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Mikhail Chester

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About Mikhail Chester (Edit profile)

Mikhail V. Chester is Assistant Professor in the Department of Civil, Environmental, and Sustainable Engineering at Arizona State University (mchester@asu.edu).
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Do Cities Have Too Much Parking?

Andrew M. Fraser, Mikhail Chester, Juan Matute, and Ram Pendvala

Minimum parking requirements create more parking than is needed. This in turn encourages more driving at a time when cities seek to reduce congestion and increase transit use, biking, and walking. After nearly a century of development under these requirements, parking now dominates our cities.

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Life-Cycle Impacts of Transit-Oriented Development

Matthew J. Nahlik and Mikhail Chester

There is a growing interest in pedestrian and transit-oriented development as a way to reduce the cost of transportation and home energy use. Yet there is little knowledge of how much alternative travel modes and compact developments reduce environmental impacts and household costs. As US cities begin to rethink their growth, city planners need better tools to measure the environmental and economic effects of infrastructure redesign.

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Parking Infrastructure and the Environment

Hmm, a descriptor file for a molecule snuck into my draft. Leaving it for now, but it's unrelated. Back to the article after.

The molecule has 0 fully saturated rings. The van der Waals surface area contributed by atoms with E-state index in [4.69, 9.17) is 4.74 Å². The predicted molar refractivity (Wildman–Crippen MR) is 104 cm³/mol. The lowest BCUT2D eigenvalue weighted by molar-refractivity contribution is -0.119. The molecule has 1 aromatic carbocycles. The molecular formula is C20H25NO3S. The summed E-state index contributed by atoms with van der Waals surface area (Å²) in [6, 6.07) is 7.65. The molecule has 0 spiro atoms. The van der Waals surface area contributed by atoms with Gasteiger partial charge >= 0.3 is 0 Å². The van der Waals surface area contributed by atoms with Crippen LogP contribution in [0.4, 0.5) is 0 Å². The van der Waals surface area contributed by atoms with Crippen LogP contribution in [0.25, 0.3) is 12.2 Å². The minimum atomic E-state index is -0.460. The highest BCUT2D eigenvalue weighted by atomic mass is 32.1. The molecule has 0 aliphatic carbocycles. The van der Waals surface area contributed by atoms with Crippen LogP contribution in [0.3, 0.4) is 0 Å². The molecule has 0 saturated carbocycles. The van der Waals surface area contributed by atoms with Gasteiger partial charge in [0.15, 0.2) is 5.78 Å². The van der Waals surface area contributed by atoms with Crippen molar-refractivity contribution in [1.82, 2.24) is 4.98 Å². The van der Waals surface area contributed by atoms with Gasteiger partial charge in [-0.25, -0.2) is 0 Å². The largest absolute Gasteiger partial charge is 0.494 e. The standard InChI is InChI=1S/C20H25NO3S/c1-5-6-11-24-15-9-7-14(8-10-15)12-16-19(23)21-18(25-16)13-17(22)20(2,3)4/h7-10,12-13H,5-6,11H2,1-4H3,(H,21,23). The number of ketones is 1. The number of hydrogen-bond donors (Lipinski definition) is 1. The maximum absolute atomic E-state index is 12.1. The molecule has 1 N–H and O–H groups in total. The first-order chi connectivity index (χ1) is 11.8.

Mikhail Chester, Arpad Horvath, and Samer Madanat

We know surprisingly little about how parking infrastructure affects energy demand, the environment, and the social cost of vehicle travel. Passenger and freight movements are often the focus of energy and environmental assessments, but vehicles spend most of their lives parked. Because abundant free parking encourages solo driving and thus discourages walking, biking, and the use of public transit, it greatly contributes to urban congestion. The environmental impacts of parking and the driving it promotes are often borne by local populations and not the trip-takers themselves.

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Categories: ACCESS 39, Fall 2011|Tags: , |
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Life-Cycle Environmental Assessment of California High Speed Rail

Mikhail Chester and Arpad Horvath

California is planning to spend $40 billion to build a high speed rail system from San Diego to Sacramento. Advocates argue that high speed rail will save money and improve the environment, while critics claim it will waste money and harm the environment. What accounts for these diametrically opposed views about a technology that has been operating in other countries for decades? And what can transportation analysts offer to inform the debate?

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